Revenues will inevitably be diverted from Social Security.
Now we know: 95% of Americans will get a "tax cut" under Barack Obama after all. Those on the receiving end of a check will include the estimated 44% of Americans who will owe no federal income taxes under his plan.
In most parts of America, getting money back on taxes you haven't paid sounds a lot like welfare. Ah, say the Obama people, you forget: Even those who pay no income taxes pay payroll taxes for Social Security. Under the Obama plan, they say, these Americans would get an income tax credit up to $500 based on what they are paying into Social Security.
Just two little questions: If people are going to get a tax refund based on what they pay into Social Security, then we're not really talking about income tax relief, are we? And if what we're really talking about is payroll tax relief, doesn't that mean billions of dollars in lost revenue for a Social Security trust fund that is already badly underfinanced?
Austan Goolsbee, the University of Chicago economic professor who serves as one of Sen. Obama's top advisers, discussed these issues during a recent appearance on Fox News. There he stated that the answer to the first question is that these Americans are getting an income tax rebate. And the answer to the second is that the money would not actually come out of Social Security.
"You can't just cut the payroll tax because that's what funds Social Security," Mr. Goolsbee told Fox's Shepard Smith. "So if you tried to do that, you would undermine the Social Security Trust Fund."
Now, if you have been following this so far, you have learned that people who pay no income tax will get an income tax refund. You have also learned that this check will represent relief for the payroll taxes these people do pay. And you have been assured that this rebate check won't actually come out of payroll taxes, lest we harm Social Security.
You have to admire the audacity. With one touch of the Obama magic, what otherwise would be described as taking money from Peter to pay Paul is now transformed into Paul's tax relief. Where a tax cut for payroll taxes paid will not in fact come from payroll taxes. And where all these plans come together under the rhetorical umbrella of "Making Work Pay."
Not everyone is persuaded. Andrew Biggs is a scholar at the American Enterprise Institute and a former Social Security Administration official who has written a great deal about Mr. Obama's plans on his blog (AndrewGBiggs.blogspot.com). He notes that to understand the unintended consequences, it helps to remember that while people at the bottom pay a higher percentage of their income in payroll taxes, they are accruing benefits in excess of what they pay in.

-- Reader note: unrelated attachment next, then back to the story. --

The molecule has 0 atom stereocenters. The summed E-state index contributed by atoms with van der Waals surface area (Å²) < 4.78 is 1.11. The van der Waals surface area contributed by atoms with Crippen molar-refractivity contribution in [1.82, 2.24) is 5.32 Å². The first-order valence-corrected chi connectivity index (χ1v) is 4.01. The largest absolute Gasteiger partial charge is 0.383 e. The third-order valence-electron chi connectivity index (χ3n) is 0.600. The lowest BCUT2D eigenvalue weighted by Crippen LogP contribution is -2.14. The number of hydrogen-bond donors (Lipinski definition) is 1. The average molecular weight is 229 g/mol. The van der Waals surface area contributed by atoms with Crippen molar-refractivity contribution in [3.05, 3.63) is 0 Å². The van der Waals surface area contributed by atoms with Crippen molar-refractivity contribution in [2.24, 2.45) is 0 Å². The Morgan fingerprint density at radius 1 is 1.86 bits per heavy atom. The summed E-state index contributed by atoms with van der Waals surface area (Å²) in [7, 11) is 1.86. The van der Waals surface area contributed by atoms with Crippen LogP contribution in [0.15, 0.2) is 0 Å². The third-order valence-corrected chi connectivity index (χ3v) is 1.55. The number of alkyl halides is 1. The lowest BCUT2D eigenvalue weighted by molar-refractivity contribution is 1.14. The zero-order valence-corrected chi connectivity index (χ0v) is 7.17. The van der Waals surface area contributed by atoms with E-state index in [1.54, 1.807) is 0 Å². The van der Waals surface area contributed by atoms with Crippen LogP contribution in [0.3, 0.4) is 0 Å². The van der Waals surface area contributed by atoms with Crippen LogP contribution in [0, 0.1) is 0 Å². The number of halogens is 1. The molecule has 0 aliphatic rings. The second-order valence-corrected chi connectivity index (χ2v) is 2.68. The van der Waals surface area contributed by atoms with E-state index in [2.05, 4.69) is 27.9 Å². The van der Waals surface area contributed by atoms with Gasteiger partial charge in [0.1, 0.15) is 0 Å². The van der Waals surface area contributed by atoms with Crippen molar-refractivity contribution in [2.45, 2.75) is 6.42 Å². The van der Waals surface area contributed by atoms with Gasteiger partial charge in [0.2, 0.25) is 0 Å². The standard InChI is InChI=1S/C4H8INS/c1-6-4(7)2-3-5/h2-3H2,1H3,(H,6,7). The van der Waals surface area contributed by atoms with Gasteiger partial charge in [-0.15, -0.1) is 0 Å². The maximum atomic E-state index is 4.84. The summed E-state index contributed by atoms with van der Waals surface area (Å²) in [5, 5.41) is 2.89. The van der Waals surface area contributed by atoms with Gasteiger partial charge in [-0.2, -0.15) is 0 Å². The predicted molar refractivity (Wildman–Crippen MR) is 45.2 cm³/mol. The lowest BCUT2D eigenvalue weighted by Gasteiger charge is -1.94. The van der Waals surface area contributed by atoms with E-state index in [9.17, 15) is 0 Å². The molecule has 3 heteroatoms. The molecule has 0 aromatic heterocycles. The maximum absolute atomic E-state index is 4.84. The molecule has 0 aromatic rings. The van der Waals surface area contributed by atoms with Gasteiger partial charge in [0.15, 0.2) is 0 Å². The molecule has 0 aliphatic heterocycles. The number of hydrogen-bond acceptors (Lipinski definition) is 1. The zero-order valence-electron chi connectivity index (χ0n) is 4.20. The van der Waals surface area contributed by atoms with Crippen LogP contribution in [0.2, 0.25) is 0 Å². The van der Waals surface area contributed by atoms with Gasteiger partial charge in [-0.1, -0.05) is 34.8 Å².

"It's interesting that Mr. Obama calls his plan 'Making Work Pay,'" says Mr. Biggs, "because the incentives are just the opposite. By expanding benefits for people whose benefits exceed their taxes, you're increasing their disincentive for work. And you're doing the same at the top of the income scale, where you are raising their taxes so you can distribute the revenue to others."
Even more interesting is what Mr. Obama's "tax cuts" do to Social Security financing. As Mr. Biggs notes, had Mr. Obama proposed to pay for payroll tax relief out of, well, payroll taxes, his plan would never have a chance in Congress. Most members would look at a plan that defunded a trust fund that seniors are counting on for their retirement as political suicide.
And that leads us to the heart of this problem. If the government is going to give tax cuts to 44% of American based on their Social Security taxes -- without actually refunding to them the money they are paying into Social Security -- Mr. Obama will have to get the funds elsewhere. And this is where "general revenues" turns out to be a more agreeable way of saying "Other People's Money."
When asked about his priorities during the second presidential debate, Mr. Obama said that reform of programs like Social Security would have to go on the back burner for two years or so. "We're not going to solve Social Security and Medicare unless we understand the rest of our tax policies," he said.
The senator is right. But you have to read the fine print of his tax cuts to know why.
Main Street - WSJ.com